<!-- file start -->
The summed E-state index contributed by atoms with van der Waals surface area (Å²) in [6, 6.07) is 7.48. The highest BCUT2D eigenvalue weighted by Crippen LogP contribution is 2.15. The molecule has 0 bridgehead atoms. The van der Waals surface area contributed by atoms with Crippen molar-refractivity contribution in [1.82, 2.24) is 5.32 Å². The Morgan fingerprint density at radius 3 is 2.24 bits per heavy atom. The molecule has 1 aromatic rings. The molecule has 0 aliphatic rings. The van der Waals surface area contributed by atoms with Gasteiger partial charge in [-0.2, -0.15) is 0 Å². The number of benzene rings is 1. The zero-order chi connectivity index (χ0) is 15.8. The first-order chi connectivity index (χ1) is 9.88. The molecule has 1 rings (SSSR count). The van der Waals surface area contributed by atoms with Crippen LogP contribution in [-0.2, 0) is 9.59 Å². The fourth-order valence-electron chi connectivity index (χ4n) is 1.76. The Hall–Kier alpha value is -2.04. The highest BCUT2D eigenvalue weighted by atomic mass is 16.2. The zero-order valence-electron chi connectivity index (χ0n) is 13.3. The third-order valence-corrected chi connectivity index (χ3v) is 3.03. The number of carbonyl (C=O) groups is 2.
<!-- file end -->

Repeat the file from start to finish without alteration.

The summed E-state index contributed by atoms with van der Waals surface area (Å²) in [6, 6.07) is 7.48. The highest BCUT2D eigenvalue weighted by Crippen LogP contribution is 2.15. The molecule has 0 bridgehead atoms. The van der Waals surface area contributed by atoms with Crippen molar-refractivity contribution in [1.82, 2.24) is 5.32 Å². The Morgan fingerprint density at radius 3 is 2.24 bits per heavy atom. The molecule has 1 aromatic rings. The molecule has 0 aliphatic rings. The van der Waals surface area contributed by atoms with Gasteiger partial charge in [-0.2, -0.15) is 0 Å². The number of benzene rings is 1. The zero-order chi connectivity index (χ0) is 15.8. The first-order chi connectivity index (χ1) is 9.88. The molecule has 1 rings (SSSR count). The van der Waals surface area contributed by atoms with Crippen LogP contribution in [-0.2, 0) is 9.59 Å². The fourth-order valence-electron chi connectivity index (χ4n) is 1.76. The Hall–Kier alpha value is -2.04. The highest BCUT2D eigenvalue weighted by atomic mass is 16.2. The zero-order valence-electron chi connectivity index (χ0n) is 13.3. The third-order valence-corrected chi connectivity index (χ3v) is 3.03. The number of carbonyl (C=O) groups is 2.